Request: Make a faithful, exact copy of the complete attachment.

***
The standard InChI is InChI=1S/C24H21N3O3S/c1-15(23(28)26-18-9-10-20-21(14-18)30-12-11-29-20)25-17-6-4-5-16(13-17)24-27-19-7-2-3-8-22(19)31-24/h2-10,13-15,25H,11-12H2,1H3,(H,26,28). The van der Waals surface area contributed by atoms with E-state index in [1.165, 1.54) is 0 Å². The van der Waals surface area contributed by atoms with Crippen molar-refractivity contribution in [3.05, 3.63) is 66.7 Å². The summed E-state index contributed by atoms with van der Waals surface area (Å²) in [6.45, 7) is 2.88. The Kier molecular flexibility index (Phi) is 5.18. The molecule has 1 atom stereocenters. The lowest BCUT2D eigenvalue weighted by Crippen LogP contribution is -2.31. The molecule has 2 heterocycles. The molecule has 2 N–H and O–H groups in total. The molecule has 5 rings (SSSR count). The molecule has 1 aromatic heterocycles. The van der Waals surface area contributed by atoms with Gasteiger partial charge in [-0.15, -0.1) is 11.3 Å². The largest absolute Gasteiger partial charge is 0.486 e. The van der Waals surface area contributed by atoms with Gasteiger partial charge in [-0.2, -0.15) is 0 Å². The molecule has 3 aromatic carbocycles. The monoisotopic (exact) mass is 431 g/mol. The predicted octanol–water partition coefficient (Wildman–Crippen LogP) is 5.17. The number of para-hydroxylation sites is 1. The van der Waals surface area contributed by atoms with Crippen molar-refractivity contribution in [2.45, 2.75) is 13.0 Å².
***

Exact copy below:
The standard InChI is InChI=1S/C24H21N3O3S/c1-15(23(28)26-18-9-10-20-21(14-18)30-12-11-29-20)25-17-6-4-5-16(13-17)24-27-19-7-2-3-8-22(19)31-24/h2-10,13-15,25H,11-12H2,1H3,(H,26,28). The van der Waals surface area contributed by atoms with E-state index in [1.165, 1.54) is 0 Å². The van der Waals surface area contributed by atoms with Crippen molar-refractivity contribution in [3.05, 3.63) is 66.7 Å². The summed E-state index contributed by atoms with van der Waals surface area (Å²) in [6.45, 7) is 2.88. The Kier molecular flexibility index (Phi) is 5.18. The molecule has 1 atom stereocenters. The lowest BCUT2D eigenvalue weighted by Crippen LogP contribution is -2.31. The molecule has 2 heterocycles. The molecule has 2 N–H and O–H groups in total. The molecule has 5 rings (SSSR count). The molecule has 1 aromatic heterocycles. The van der Waals surface area contributed by atoms with Gasteiger partial charge in [-0.15, -0.1) is 11.3 Å². The largest absolute Gasteiger partial charge is 0.486 e. The van der Waals surface area contributed by atoms with Gasteiger partial charge in [-0.2, -0.15) is 0 Å². The molecule has 3 aromatic carbocycles. The monoisotopic (exact) mass is 431 g/mol. The predicted octanol–water partition coefficient (Wildman–Crippen LogP) is 5.17. The number of para-hydroxylation sites is 1. The van der Waals surface area contributed by atoms with Crippen molar-refractivity contribution in [2.45, 2.75) is 13.0 Å².